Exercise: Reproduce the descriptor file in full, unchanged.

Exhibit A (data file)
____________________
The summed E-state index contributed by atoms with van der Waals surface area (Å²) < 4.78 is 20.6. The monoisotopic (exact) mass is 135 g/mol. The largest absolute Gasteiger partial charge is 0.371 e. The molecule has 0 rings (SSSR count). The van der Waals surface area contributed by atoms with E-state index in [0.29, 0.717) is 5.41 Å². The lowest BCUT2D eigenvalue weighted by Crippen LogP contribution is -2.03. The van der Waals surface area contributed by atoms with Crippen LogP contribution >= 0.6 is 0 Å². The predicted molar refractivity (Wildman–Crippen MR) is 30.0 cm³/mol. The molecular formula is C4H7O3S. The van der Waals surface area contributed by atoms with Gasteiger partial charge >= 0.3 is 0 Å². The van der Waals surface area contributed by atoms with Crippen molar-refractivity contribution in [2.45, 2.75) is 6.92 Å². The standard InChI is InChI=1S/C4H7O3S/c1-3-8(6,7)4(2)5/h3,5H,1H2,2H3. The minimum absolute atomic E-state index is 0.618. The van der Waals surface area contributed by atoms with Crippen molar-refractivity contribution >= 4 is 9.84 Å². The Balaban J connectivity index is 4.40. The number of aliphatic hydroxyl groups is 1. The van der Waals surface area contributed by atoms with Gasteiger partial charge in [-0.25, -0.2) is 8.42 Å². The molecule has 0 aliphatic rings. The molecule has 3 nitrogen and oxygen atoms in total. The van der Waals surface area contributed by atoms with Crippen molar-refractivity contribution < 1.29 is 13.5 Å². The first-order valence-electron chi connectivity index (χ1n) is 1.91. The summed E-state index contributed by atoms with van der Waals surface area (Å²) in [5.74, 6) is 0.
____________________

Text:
The summed E-state index contributed by atoms with van der Waals surface area (Å²) < 4.78 is 20.6. The monoisotopic (exact) mass is 135 g/mol. The largest absolute Gasteiger partial charge is 0.371 e. The molecule has 0 rings (SSSR count). The van der Waals surface area contributed by atoms with E-state index in [0.29, 0.717) is 5.41 Å². The lowest BCUT2D eigenvalue weighted by Crippen LogP contribution is -2.03. The van der Waals surface area contributed by atoms with Crippen LogP contribution >= 0.6 is 0 Å². The predicted molar refractivity (Wildman–Crippen MR) is 30.0 cm³/mol. The molecular formula is C4H7O3S. The van der Waals surface area contributed by atoms with Gasteiger partial charge >= 0.3 is 0 Å². The van der Waals surface area contributed by atoms with Crippen molar-refractivity contribution in [2.45, 2.75) is 6.92 Å². The standard InChI is InChI=1S/C4H7O3S/c1-3-8(6,7)4(2)5/h3,5H,1H2,2H3. The minimum absolute atomic E-state index is 0.618. The van der Waals surface area contributed by atoms with Crippen molar-refractivity contribution >= 4 is 9.84 Å². The Balaban J connectivity index is 4.40. The number of aliphatic hydroxyl groups is 1. The van der Waals surface area contributed by atoms with Gasteiger partial charge in [-0.25, -0.2) is 8.42 Å². The molecule has 0 aliphatic rings. The molecule has 3 nitrogen and oxygen atoms in total. The van der Waals surface area contributed by atoms with Crippen molar-refractivity contribution < 1.29 is 13.5 Å². The first-order valence-electron chi connectivity index (χ1n) is 1.91. The summed E-state index contributed by atoms with van der Waals surface area (Å²) in [5.74, 6) is 0.